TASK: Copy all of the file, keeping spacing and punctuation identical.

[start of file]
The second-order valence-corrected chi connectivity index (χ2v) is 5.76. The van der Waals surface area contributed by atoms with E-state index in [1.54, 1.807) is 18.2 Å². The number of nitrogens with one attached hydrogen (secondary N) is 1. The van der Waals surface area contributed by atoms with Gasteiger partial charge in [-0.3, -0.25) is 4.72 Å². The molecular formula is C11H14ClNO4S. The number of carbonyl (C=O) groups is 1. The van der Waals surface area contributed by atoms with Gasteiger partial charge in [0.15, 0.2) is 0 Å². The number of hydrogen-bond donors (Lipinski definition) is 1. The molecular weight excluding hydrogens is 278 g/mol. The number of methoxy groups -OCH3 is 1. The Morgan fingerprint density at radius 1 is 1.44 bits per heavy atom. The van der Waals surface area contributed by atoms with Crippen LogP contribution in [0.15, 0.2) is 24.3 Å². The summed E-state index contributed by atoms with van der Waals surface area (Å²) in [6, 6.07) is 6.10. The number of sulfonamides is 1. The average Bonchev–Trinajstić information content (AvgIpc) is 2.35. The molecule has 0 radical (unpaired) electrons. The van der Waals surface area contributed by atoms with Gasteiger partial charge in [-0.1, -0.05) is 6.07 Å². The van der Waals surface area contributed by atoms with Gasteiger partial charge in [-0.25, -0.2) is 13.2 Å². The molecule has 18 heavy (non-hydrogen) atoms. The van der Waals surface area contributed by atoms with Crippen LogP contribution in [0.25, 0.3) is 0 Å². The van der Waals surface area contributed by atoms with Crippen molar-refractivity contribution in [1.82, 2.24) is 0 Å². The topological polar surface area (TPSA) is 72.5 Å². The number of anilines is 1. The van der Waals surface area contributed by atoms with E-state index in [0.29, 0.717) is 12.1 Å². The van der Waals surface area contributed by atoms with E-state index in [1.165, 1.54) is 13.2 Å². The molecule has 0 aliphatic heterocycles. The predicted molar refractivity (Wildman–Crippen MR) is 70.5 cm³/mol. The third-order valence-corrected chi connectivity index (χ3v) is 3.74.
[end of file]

The second-order valence-corrected chi connectivity index (χ2v) is 5.76. The van der Waals surface area contributed by atoms with E-state index in [1.54, 1.807) is 18.2 Å². The number of nitrogens with one attached hydrogen (secondary N) is 1. The van der Waals surface area contributed by atoms with Gasteiger partial charge in [-0.3, -0.25) is 4.72 Å². The molecular formula is C11H14ClNO4S. The number of carbonyl (C=O) groups is 1. The van der Waals surface area contributed by atoms with Gasteiger partial charge in [0.15, 0.2) is 0 Å². The number of hydrogen-bond donors (Lipinski definition) is 1. The molecular weight excluding hydrogens is 278 g/mol. The number of methoxy groups -OCH3 is 1. The Morgan fingerprint density at radius 1 is 1.44 bits per heavy atom. The van der Waals surface area contributed by atoms with Crippen LogP contribution in [0.15, 0.2) is 24.3 Å². The summed E-state index contributed by atoms with van der Waals surface area (Å²) in [6, 6.07) is 6.10. The number of sulfonamides is 1. The average Bonchev–Trinajstić information content (AvgIpc) is 2.35. The molecule has 0 radical (unpaired) electrons. The van der Waals surface area contributed by atoms with Gasteiger partial charge in [-0.1, -0.05) is 6.07 Å². The van der Waals surface area contributed by atoms with Gasteiger partial charge in [-0.25, -0.2) is 13.2 Å². The molecule has 18 heavy (non-hydrogen) atoms. The van der Waals surface area contributed by atoms with Crippen LogP contribution in [0.25, 0.3) is 0 Å². The van der Waals surface area contributed by atoms with Crippen molar-refractivity contribution in [1.82, 2.24) is 0 Å². The topological polar surface area (TPSA) is 72.5 Å². The number of anilines is 1. The van der Waals surface area contributed by atoms with E-state index in [0.29, 0.717) is 12.1 Å². The van der Waals surface area contributed by atoms with E-state index in [1.165, 1.54) is 13.2 Å². The molecule has 0 aliphatic heterocycles. The predicted molar refractivity (Wildman–Crippen MR) is 70.5 cm³/mol. The third-order valence-corrected chi connectivity index (χ3v) is 3.74.